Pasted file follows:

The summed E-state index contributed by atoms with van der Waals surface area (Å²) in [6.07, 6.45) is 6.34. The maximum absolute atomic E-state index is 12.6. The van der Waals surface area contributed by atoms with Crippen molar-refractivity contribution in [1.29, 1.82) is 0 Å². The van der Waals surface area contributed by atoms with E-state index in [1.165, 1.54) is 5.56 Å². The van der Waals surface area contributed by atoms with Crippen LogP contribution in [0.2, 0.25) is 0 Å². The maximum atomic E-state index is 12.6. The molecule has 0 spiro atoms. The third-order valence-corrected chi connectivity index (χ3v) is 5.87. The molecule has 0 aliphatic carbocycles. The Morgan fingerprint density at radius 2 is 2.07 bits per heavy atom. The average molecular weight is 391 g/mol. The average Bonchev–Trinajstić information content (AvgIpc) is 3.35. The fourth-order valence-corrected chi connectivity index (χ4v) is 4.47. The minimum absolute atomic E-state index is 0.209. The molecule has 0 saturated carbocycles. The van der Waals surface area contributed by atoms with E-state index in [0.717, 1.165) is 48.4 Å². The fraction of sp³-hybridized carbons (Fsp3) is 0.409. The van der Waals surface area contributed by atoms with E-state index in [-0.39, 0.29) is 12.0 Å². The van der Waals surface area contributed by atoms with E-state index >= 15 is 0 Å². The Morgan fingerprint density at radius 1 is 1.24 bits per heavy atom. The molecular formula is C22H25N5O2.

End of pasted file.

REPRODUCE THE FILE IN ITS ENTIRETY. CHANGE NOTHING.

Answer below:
The summed E-state index contributed by atoms with van der Waals surface area (Å²) in [6.07, 6.45) is 6.34. The maximum absolute atomic E-state index is 12.6. The van der Waals surface area contributed by atoms with Crippen molar-refractivity contribution in [1.29, 1.82) is 0 Å². The van der Waals surface area contributed by atoms with E-state index in [1.165, 1.54) is 5.56 Å². The van der Waals surface area contributed by atoms with Crippen LogP contribution in [0.2, 0.25) is 0 Å². The maximum atomic E-state index is 12.6. The molecule has 0 spiro atoms. The third-order valence-corrected chi connectivity index (χ3v) is 5.87. The molecule has 0 aliphatic carbocycles. The Morgan fingerprint density at radius 2 is 2.07 bits per heavy atom. The average molecular weight is 391 g/mol. The average Bonchev–Trinajstić information content (AvgIpc) is 3.35. The fourth-order valence-corrected chi connectivity index (χ4v) is 4.47. The minimum absolute atomic E-state index is 0.209. The molecule has 0 saturated carbocycles. The van der Waals surface area contributed by atoms with E-state index in [0.717, 1.165) is 48.4 Å². The fraction of sp³-hybridized carbons (Fsp3) is 0.409. The van der Waals surface area contributed by atoms with E-state index in [-0.39, 0.29) is 12.0 Å². The van der Waals surface area contributed by atoms with E-state index >= 15 is 0 Å². The Morgan fingerprint density at radius 1 is 1.24 bits per heavy atom. The molecular formula is C22H25N5O2.